New York Outdoor News Fishing & Hunting Report – Feb. 8, 2019
(We’re well into the ice fishing season now, but be aware of constantly changing conditions across the state. Heavy snowfall can make for sketchy, or at least sloppy ice conditions, and one quick warmup between the time we go to press and the time NYON gets into your hands can also change things quickly. Always, and we mean always, use caution when you head out.)
Western New York
Lake Erie and tributaries: A deep freeze locked up the tribs at last check, but a warmup was on the horizon. Productive wintertime steelhead offerings include egg sacs, egg flies, trout beads and small jigs tipped with a grub (fished under a float). Drift baits and flies slow and low.
Niagara River: In the upper Niagara River, we have to mention the huge lake trout caught by Denis Kreze of Fort Erie when he reeled in a 30-plus pound fish last month. Anglers should still be wary of slippery conditions when fishing from shore. Shore anglers have caught a mix of steelhead, lake trout and brown trout. Boaters catch the same mix, along with some bonus walleye.
Lake Ontario and tributaries, harbors and piers: The sections below the dams on Oak Orchard and Eighteenmile creeks were mostly open, but running high and stained at last check. They will offer some fishing opportunity as levels drop.
Ice fishing: Hard-water anglers have been fishing on good ice at Redhouse Lake, Quaker Lake, Cuba Lake, Case Lake, Harwood Lake, Bear Lake, Loon Lake, many other small lakes in the region. But keep an eye on changing conditions and always use caution.
Buffalo Boat Harbor: The inner harbor had up to 8 inches of ice. Ice was a little iffy right at base of the ramp at last check. Harbor anglers typically catch smaller yellow perch and sunfish, with the occasional keeper.
Chautauqua Lake: The lake level has come up, leaving open gaps along the shore in sections of the lake. Other hazards include thin and open areas off creek inlets and some significant pressure cracks have opened up. Keep an eye on changing conditions.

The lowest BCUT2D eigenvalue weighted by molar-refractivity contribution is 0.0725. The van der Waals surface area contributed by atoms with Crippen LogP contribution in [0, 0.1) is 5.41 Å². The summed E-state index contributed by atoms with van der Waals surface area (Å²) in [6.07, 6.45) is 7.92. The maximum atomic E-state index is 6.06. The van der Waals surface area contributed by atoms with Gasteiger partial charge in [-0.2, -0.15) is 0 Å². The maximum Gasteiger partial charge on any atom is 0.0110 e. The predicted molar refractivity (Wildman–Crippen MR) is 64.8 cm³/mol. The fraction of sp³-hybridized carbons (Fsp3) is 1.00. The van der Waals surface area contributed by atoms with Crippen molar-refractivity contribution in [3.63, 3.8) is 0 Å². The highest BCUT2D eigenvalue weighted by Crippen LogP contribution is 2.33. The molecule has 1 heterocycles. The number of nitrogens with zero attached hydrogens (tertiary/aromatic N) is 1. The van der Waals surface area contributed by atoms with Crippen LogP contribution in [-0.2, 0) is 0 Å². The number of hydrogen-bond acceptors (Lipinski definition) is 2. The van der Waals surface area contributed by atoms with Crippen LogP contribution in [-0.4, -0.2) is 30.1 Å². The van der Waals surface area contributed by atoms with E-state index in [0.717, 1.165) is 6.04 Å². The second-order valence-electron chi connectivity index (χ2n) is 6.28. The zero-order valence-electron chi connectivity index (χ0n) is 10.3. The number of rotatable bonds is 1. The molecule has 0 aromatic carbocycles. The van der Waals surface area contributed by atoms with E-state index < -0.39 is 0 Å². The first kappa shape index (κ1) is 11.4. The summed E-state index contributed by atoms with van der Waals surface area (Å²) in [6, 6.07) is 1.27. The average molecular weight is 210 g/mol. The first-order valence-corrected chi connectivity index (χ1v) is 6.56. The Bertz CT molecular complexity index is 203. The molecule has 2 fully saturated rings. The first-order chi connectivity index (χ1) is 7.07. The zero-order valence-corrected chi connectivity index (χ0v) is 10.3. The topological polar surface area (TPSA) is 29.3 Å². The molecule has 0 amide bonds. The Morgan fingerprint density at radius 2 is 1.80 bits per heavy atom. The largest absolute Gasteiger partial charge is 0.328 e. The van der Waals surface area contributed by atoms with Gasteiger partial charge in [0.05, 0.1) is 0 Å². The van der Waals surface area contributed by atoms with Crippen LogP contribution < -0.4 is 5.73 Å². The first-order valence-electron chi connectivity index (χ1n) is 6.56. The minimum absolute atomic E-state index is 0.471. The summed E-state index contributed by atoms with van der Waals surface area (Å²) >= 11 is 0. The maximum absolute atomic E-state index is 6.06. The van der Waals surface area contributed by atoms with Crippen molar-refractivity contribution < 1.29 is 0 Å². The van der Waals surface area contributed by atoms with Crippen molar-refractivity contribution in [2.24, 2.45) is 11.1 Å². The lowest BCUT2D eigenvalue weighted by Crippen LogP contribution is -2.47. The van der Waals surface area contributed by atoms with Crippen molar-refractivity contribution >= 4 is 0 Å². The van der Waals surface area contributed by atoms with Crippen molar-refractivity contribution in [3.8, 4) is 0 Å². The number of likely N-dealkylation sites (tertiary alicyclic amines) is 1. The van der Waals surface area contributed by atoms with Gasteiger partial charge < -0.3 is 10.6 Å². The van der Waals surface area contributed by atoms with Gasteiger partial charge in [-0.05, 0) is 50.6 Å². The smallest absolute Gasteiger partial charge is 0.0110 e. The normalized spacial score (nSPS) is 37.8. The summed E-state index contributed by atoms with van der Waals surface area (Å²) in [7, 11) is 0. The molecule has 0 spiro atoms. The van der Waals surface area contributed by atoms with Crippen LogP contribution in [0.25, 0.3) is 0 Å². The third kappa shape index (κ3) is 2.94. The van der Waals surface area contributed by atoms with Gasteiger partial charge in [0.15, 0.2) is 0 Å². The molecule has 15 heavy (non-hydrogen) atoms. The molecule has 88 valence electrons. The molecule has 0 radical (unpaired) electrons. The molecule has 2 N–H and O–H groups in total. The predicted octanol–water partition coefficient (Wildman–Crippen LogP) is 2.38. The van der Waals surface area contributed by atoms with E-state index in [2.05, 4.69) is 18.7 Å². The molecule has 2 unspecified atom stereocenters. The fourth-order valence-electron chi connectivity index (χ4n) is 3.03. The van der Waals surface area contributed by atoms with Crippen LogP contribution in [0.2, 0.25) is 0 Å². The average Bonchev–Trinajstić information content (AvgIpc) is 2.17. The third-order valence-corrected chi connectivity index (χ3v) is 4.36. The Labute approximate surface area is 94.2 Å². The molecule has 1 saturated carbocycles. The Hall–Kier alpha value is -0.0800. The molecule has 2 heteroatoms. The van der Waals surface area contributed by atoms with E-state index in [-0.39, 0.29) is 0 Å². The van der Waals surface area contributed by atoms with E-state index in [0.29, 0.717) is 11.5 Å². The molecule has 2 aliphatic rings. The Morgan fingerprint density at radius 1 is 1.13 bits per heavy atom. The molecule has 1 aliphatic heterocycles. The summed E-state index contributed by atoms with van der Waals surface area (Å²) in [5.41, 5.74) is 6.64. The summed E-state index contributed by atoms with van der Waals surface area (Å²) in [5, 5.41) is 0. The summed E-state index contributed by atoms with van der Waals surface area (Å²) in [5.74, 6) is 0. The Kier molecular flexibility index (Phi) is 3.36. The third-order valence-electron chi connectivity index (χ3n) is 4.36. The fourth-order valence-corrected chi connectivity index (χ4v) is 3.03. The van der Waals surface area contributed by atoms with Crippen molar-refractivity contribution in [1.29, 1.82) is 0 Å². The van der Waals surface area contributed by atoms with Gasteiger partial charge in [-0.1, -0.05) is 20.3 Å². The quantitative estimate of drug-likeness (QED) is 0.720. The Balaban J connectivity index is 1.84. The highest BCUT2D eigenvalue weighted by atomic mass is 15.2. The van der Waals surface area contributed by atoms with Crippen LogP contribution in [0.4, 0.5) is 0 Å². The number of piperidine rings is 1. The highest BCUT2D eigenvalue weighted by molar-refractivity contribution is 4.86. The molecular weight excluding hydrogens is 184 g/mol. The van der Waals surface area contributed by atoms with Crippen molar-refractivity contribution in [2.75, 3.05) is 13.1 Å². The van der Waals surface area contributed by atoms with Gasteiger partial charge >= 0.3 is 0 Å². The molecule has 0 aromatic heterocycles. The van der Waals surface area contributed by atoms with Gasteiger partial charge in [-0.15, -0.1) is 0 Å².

Silver Lake: The south end is a popular spot to set tip-ups for northern pike and to jig for bluegill. Deeper sections of the lake are a better bet for yellow perch, and anglers have recently been catching fair numbers of 8- to 9.5-inch perch.
Central New York
Oswego River: Not hearing much of late with heavy snows and cold temps. There were still some steelhead and brown trout being taken by hardy anglers.
Salmon River: High water of late. For anglers braving the elements, some steelhead were still being taken in the deeper holes on egg sacs (blue or pink mesh), pink trout worms, beads and egg-imitating flies.
Oneida Lake: Anglers were getting out around much of the lake but ice thickness is varying greatly, so use extreme caution if venturing out. We’re not sure how the heavy snows have impacted access and fishing.
Note: The new parking regulations at the Lewis Point Ice Fishing Access Site are apparently creating angler conflicts. The changes were made to stop the free-for-all parking that has existed in the past. If the lot is full when you arrive, please accept that fact and go to an alternate access spot such as Verona Beach State Park or the DEC South Shore Boat Launch. The Lewis Point site is through a cooperative agreement with the landowner. If parking issues continue the agreement may not continue and that access will be lost.
Sandy Pond: Anglers were getting but ice thickness reports vary so use caution if venturing out.
Sodus Bay and Irondequoit bays: Some good perch action was reported on Sodus, with plenty – and we mean plenty – of shelters on the bay. Keep an eye on changing conditions, such as heavy snow or a quick warmup.
Finger Lakes/Southern Tier
Otisco Lake: Anglers were fishing on the north end, with 4 to 5 inches of ice being reported at last check.
Cayuga Lake: Anglers fishing from shore around Taughannock were getting the occasional lake trout.
Honeoye Lake: Deeper sections of the lake are typically good for yellow perch. Shallow weedy areas are best for bluegill, chain pickerel and largemouth bass. The bonus walleye catch is possible in both shallow and deep water.
Conesus Lake: The extreme north and south ends had good ice at last report, but ice starts to get thinner as you approach deeper water. Stay away from the outlet in the northwest corner of lake. The north end off Vitale Park is a good spot for bluegill. Tip-ups with shiners can produce decent to good catches of northern pike, along with the bonus tiger muskie.